This title came from thinking about something that is such a cliché that you hate the cliché, but you hate the circumstance anyway. It kind of helps that other people have taken their deceased folks (for some reason I have been using the word "folks" a lot lately, what else would work here – significant others?, never mind...) for granted during life, so you are not unusual – hence, the cliché. But who wants to be part of the stupid herd, the majority.
I could have spent more time with Tim. I could have been more patient with his very-deliberate speech – he was a teacher, who prided himself on clear communication and always-rational thought – and his way of heavily processing info, and feelings, before he shared them with others. Maybe I got impatient with his objectivity toward feelings – although in other ways that was one of my favorite things about him, his objectivity – it made him accepting of and patient with others. Even if he didn’t show strong emotion, it was OK that other people did.
I counted on him, but that’s not the same thing as appreciating. I didn’t not appreciate him – even physically diminished to the point that even he had to focus on his health (mind over matter was barely working for him, despite his every effort), he had an important place in my life - not as a sick person, but as an older brother.
And it wasn’t like I wasn’t prepared for his death in many ways, I had gotten the message he wouldn’t live forever (even now it's hard, out of respect for him and how he wanted to protect us from his reality, to say I recognized his end was near), and I wanted his years of suffering to end – but he wouldn’t have used that word, let’s get closer to Tim-speak, his years of health challenges to end. Yes, to end. And then when it ends – you want a do-over. For them, for you.
Tim and I had the chance to be adult siblings, but I didn’t have the chance for an adult relationship with Mother. To extrapolate from history and our personalities – imaging to the future, like a computer-aged police sketch – takes that relationship out of reality. Our original Scholl family of 6 people was real. It’s long gone in many ways, but it was real. And – it never did have a lot of self-awareness, although we thought it did – being smart people doesn’t mean you know who and what you are, especially as a family – but for our culture (Texan/German/many other things), personalities, small town and decade – we were our closest approximation to real. So I’ll never be able to tolerate a projected, an imaged relationship with Mother that I would consider fake, silly – unreal.
Yes, I was an adult when Tim died, but in a way with his death I became frozen in a youthful sibling relationship. I have written about getting past the age that he was when he died, but he died as The Older Brother, and he gets to stay that way – it’s hard to think of him otherwise. He was always 4 years older. When he died I was still 1 ½ years away from finishing my degree, and I was several jobs ago (many professional lessons yet to be learned, not that I’m an expert now), and newer in my marriage…my 2005 self. We change in 6 years.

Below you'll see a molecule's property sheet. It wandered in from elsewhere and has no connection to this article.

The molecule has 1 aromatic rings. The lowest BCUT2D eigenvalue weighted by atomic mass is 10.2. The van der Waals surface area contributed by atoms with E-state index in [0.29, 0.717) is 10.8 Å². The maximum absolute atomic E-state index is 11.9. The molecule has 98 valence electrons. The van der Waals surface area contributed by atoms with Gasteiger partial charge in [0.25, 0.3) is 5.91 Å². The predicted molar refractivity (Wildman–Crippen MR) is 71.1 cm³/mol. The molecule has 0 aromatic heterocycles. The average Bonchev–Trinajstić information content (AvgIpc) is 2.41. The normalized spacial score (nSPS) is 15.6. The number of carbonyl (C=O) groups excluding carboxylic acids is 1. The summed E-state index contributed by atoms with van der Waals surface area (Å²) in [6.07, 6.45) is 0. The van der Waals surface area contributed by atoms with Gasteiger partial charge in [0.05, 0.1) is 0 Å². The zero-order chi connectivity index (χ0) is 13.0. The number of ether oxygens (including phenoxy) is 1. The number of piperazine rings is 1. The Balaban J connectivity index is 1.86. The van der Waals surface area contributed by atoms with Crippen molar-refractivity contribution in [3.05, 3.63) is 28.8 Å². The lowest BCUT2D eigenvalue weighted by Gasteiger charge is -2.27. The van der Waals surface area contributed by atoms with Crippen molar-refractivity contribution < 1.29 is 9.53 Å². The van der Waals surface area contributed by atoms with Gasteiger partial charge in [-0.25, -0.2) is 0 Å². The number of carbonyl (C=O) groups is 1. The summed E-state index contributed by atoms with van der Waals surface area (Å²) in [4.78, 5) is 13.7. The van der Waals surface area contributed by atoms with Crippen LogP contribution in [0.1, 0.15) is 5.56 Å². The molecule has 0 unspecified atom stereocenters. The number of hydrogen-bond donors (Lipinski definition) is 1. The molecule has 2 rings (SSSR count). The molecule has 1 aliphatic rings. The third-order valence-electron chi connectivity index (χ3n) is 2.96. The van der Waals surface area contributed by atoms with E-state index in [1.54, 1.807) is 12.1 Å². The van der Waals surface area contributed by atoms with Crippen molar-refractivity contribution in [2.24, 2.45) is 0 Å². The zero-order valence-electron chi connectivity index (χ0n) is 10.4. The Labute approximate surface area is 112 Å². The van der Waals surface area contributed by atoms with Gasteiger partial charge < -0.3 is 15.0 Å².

It makes me sad that the idea of reconnecting with my mother is the stuff of nightmares (I’ve had actual nightmares) – what age is she, what health does she have – is she younger than I knew her, is she recovering from cancer, is she a walking corpse or ___? I have had some dreams about Tim appearing after death but they are not scary – he utters calm words on a brief (and very unexpected!) phone call, or he appears briefly as part of an insignificant family activity (having dinner, sitting outside) and exudes…calm. Not intrusive.
Hmmm – maybe even in these dream visitations I take Tim’s contribution for granted.
Saturday, September 24, 2011
Before Craig moved in with me I had a female roommate who had a flea-infested dog (I didn’t realize back then that I liked dogs…wonder why…), fish who liked to turn nasty colors and float belly-up as soon as Linda went out of town (on one occasion I begged my uncle to come over and help scoop them out – I mean, I made him do the scooping), and a bird who never quieted even when his cage was covered, who had a great name (Beethoven) and would sit on your head without too much painful pecking but whose exit (he flew out the back door when Linda was spring cleaning) I didn’t lament too much. (Basically glad she couldn’t blame me, like she may have in the case of the fish.)
My parents used to have a decorative bird cage (yes, pink) in their 1950s-pink bathroom, and for some reason that I can’t quite remember it had a bird in it at one point – oh, I think Uncle Harvey had bought a decorative cage (larger than ours, white, nicer) for his Tomball house before he lived in it year-round, and it was too much hassle for us to keep walking over (3 whole small-town blocks) and feeding the birds in his cage so they were moved to our bathroom cage. There used to be 2 birds, then there was one, and on one sad day when he was out of the cage for some reason – had to be a cleaning, we didn’t think of recreation in those pre-Animal Planet days (nothing on our tiny black & white TV’s few channels addressed the un-socialized plight of pet birds) – my brother Dave stepped square on top of him. The bird was green & yellow, on a pink fluffy Polyester rug, but Dave is tall with large feet and while I don't think he had animosity, at that age he helplessly exhibited a teenage lack of awareness and clumsiness, so the outcome was sad and instantaneous. At my preteen age I found it ironically funny but I remember Dave feeling bad about what happened, so I know it was a pure accident, and I still feel bad for laughing (although I wasn’t sad I no longer had to clean that nasty cage).